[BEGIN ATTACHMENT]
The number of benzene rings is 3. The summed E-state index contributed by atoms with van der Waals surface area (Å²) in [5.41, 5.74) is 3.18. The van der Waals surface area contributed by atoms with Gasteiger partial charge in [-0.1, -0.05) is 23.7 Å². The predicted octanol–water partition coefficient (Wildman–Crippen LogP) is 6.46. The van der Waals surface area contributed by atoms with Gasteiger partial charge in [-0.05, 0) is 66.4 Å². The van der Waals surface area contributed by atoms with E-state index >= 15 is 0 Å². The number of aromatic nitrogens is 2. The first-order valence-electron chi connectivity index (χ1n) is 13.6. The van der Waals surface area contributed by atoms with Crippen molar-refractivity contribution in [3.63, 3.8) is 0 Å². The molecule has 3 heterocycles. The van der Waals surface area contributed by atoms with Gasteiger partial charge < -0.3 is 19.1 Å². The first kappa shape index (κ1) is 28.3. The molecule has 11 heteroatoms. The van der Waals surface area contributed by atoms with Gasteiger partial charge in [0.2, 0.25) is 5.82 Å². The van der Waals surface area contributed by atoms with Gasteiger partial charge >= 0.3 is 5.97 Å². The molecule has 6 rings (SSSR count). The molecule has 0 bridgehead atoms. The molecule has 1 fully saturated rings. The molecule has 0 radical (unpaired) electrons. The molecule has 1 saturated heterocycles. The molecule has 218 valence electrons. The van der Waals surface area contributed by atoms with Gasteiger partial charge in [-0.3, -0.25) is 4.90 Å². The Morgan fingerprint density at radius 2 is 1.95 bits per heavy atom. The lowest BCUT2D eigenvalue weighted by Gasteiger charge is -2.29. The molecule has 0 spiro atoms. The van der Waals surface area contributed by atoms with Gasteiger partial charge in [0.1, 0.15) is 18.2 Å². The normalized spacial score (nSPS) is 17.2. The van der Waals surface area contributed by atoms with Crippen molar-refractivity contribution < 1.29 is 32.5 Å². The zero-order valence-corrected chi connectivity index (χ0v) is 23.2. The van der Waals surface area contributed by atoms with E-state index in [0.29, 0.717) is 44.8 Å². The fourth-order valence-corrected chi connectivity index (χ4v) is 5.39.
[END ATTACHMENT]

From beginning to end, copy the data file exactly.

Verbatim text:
The number of benzene rings is 3. The summed E-state index contributed by atoms with van der Waals surface area (Å²) in [5.41, 5.74) is 3.18. The van der Waals surface area contributed by atoms with Gasteiger partial charge in [-0.1, -0.05) is 23.7 Å². The predicted octanol–water partition coefficient (Wildman–Crippen LogP) is 6.46. The van der Waals surface area contributed by atoms with Gasteiger partial charge in [-0.05, 0) is 66.4 Å². The van der Waals surface area contributed by atoms with E-state index >= 15 is 0 Å². The number of aromatic nitrogens is 2. The first-order valence-electron chi connectivity index (χ1n) is 13.6. The van der Waals surface area contributed by atoms with Crippen molar-refractivity contribution in [3.63, 3.8) is 0 Å². The molecule has 3 heterocycles. The van der Waals surface area contributed by atoms with Gasteiger partial charge < -0.3 is 19.1 Å². The first kappa shape index (κ1) is 28.3. The molecule has 11 heteroatoms. The van der Waals surface area contributed by atoms with Gasteiger partial charge in [0.2, 0.25) is 5.82 Å². The van der Waals surface area contributed by atoms with Gasteiger partial charge >= 0.3 is 5.97 Å². The molecule has 6 rings (SSSR count). The molecule has 0 bridgehead atoms. The molecule has 1 fully saturated rings. The molecule has 0 radical (unpaired) electrons. The molecule has 1 saturated heterocycles. The molecule has 218 valence electrons. The van der Waals surface area contributed by atoms with Gasteiger partial charge in [-0.3, -0.25) is 4.90 Å². The Morgan fingerprint density at radius 2 is 1.95 bits per heavy atom. The lowest BCUT2D eigenvalue weighted by Gasteiger charge is -2.29. The molecule has 0 spiro atoms. The van der Waals surface area contributed by atoms with Gasteiger partial charge in [0.1, 0.15) is 18.2 Å². The normalized spacial score (nSPS) is 17.2. The van der Waals surface area contributed by atoms with Crippen molar-refractivity contribution < 1.29 is 32.5 Å². The zero-order valence-corrected chi connectivity index (χ0v) is 23.2. The van der Waals surface area contributed by atoms with E-state index in [0.29, 0.717) is 44.8 Å². The fourth-order valence-corrected chi connectivity index (χ4v) is 5.39.